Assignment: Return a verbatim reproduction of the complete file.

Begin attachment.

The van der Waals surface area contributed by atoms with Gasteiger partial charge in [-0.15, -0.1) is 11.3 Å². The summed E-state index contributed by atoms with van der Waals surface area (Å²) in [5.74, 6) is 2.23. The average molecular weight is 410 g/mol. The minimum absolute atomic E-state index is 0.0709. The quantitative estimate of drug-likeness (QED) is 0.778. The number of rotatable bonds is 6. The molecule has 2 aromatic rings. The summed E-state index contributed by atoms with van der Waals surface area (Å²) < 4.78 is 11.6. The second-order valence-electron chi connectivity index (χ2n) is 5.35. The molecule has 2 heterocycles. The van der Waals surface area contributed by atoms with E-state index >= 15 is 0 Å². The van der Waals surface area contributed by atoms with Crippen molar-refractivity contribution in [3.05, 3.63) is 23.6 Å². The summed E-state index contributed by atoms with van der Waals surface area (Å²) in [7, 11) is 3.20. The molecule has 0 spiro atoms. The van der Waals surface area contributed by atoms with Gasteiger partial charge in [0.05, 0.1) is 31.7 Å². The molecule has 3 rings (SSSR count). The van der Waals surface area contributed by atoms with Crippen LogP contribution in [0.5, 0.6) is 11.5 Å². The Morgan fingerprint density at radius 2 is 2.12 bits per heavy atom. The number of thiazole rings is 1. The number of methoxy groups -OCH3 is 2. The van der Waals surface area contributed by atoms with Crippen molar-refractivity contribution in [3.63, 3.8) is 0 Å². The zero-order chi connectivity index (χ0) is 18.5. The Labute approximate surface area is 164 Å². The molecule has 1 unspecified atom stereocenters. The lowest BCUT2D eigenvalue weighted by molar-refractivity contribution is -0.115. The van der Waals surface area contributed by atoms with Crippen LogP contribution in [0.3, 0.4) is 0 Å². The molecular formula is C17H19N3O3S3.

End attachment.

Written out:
The van der Waals surface area contributed by atoms with Gasteiger partial charge in [-0.15, -0.1) is 11.3 Å². The summed E-state index contributed by atoms with van der Waals surface area (Å²) in [5.74, 6) is 2.23. The average molecular weight is 410 g/mol. The minimum absolute atomic E-state index is 0.0709. The quantitative estimate of drug-likeness (QED) is 0.778. The number of rotatable bonds is 6. The molecule has 2 aromatic rings. The summed E-state index contributed by atoms with van der Waals surface area (Å²) < 4.78 is 11.6. The second-order valence-electron chi connectivity index (χ2n) is 5.35. The molecule has 2 heterocycles. The van der Waals surface area contributed by atoms with E-state index >= 15 is 0 Å². The van der Waals surface area contributed by atoms with Crippen molar-refractivity contribution in [3.05, 3.63) is 23.6 Å². The summed E-state index contributed by atoms with van der Waals surface area (Å²) in [7, 11) is 3.20. The molecule has 0 spiro atoms. The van der Waals surface area contributed by atoms with Gasteiger partial charge in [0.05, 0.1) is 31.7 Å². The molecule has 3 rings (SSSR count). The van der Waals surface area contributed by atoms with Crippen LogP contribution in [0.5, 0.6) is 11.5 Å². The Morgan fingerprint density at radius 2 is 2.12 bits per heavy atom. The number of thiazole rings is 1. The number of methoxy groups -OCH3 is 2. The van der Waals surface area contributed by atoms with Crippen molar-refractivity contribution in [3.63, 3.8) is 0 Å². The zero-order chi connectivity index (χ0) is 18.5. The Labute approximate surface area is 164 Å². The molecule has 1 unspecified atom stereocenters. The lowest BCUT2D eigenvalue weighted by molar-refractivity contribution is -0.115. The van der Waals surface area contributed by atoms with Crippen LogP contribution in [0.3, 0.4) is 0 Å². The molecular formula is C17H19N3O3S3.